PETALING JAYA: Personal experience and people’s response to disaster combined to strengthen a Briton’s faith in the country he now calls home.
Christopher James Syer, an 80-year-old who has spent the past 60 years in Malaysia, recounted an experience that could have ended badly without an honest man.
“It was a normal day when I went to a bank in Bangsar, Kuala Lumpur to deposit a check,” he told The Sun.
“There was a bit of a hassle so when I left the bank I didn’t check to make sure I hadn’t forgotten anything.
Syer said on the way back to his car he heard someone calling him. “I turned to look and there was this young man standing in front of me, saying ‘Sir, I think you lost this,’” he said.
It turned out that he forgot to take his wallet with him and the man, a young Sri Lankan named Tony, had picked it up and returned it to him, along with all the cash, the cards. credit cards, ATM cards and their ID.
Syer realized that if it had been someone with bad intentions, the day would have gone rather badly for him.
“In today’s world, where we always hear bad news, we have to recognize that there is still kindness in our lives,” he said.
Syer, who is now vice-president of the Malaysian British Society, sees the same good intentions in the people who have come together to help those affected by the recent flooding.
“It’s sad to see so many tragedies, but it’s also fantastic that everyone is helping each other. It brought people together, ”he observed.
Syer noted that in today’s society everyone is always in a hurry and as a result they become oblivious to everything that is going on around them. “Eventually they stop worrying about everything,” he said.
Nonetheless, he said, it was encouraging to see young people getting involved in helping others in a civic way.
For example, he said, the outpouring of love and care during the floods showed that in times of crisis people can always come together. “It must be one of the amazing qualities of Malaysians,” he said.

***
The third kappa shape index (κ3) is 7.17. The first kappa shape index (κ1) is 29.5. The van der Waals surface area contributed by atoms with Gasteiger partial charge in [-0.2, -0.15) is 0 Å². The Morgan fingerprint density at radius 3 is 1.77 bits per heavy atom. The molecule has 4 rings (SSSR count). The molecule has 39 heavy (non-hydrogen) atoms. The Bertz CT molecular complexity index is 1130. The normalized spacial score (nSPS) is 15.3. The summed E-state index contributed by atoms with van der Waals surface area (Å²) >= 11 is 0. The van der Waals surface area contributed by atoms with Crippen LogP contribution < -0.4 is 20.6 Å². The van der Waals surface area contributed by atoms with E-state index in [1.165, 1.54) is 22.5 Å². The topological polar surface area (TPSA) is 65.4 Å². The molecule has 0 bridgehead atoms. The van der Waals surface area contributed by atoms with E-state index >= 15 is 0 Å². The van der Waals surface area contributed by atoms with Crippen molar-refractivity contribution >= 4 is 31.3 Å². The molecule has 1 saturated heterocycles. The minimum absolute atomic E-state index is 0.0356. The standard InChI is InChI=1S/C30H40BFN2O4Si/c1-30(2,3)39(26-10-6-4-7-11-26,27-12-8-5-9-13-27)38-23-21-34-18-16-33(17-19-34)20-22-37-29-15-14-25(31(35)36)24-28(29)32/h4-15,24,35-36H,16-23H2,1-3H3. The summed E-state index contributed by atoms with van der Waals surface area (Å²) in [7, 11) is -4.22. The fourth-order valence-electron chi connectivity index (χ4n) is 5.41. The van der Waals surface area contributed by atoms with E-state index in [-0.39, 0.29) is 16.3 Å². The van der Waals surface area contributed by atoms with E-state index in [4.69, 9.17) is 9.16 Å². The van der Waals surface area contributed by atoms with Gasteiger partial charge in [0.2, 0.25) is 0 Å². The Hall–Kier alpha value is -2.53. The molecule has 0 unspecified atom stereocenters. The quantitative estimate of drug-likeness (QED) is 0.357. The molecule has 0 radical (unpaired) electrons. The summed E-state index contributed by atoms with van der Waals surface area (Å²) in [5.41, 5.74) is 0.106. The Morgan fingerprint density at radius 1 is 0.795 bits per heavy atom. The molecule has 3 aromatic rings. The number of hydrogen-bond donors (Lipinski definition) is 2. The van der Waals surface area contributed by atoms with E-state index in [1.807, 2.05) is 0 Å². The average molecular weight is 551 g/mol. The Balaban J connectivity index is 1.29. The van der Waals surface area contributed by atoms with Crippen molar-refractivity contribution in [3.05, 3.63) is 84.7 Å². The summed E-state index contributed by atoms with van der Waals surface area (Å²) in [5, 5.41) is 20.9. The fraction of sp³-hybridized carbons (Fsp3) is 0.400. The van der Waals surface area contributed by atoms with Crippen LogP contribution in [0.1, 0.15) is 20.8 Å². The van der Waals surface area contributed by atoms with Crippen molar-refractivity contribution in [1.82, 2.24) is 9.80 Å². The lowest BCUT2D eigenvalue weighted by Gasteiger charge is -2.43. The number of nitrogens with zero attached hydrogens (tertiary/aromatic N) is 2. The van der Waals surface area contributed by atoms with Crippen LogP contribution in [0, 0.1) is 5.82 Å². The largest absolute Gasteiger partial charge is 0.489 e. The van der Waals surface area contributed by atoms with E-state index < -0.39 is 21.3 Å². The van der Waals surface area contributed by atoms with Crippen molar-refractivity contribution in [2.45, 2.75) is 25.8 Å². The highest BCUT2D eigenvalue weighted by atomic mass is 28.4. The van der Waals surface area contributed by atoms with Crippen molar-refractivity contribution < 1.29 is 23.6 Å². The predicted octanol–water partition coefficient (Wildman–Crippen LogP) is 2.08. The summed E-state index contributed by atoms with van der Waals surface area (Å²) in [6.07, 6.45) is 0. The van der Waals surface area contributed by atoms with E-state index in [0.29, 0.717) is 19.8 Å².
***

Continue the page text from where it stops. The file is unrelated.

As someone who has spent time traveling to many countries, Syer believes that multiculturalism in Malaysia is still his greatest strength.
“There is no country in this world that has such a mixture of different cultures,” he said.
On the other hand, he said, society is becoming more and more fragmented. “In the age of modern technology, people have become estranged from each other. There are a lot of misunderstandings between people as society becomes more and more fragmented, ”he said.
He said this has led to the loss of a sense of community belonging, a quality that was once the highlight of the good side of Malaysians.
Syer was also concerned about the emergence of those who held the attention with their stronger hold on what goes on in society and espousing misconceptions.
“If this continues to happen, we will go down the road of self-destruction.
He said it had become imperative for everyone, especially young people, to take a look back at history, make the most of it and keep building on the big things.
“We need more non-commercial things and to do this we need to bring back the culture, art, sport and civic culture that made Malaysia a great country,” he added. (Sun every day)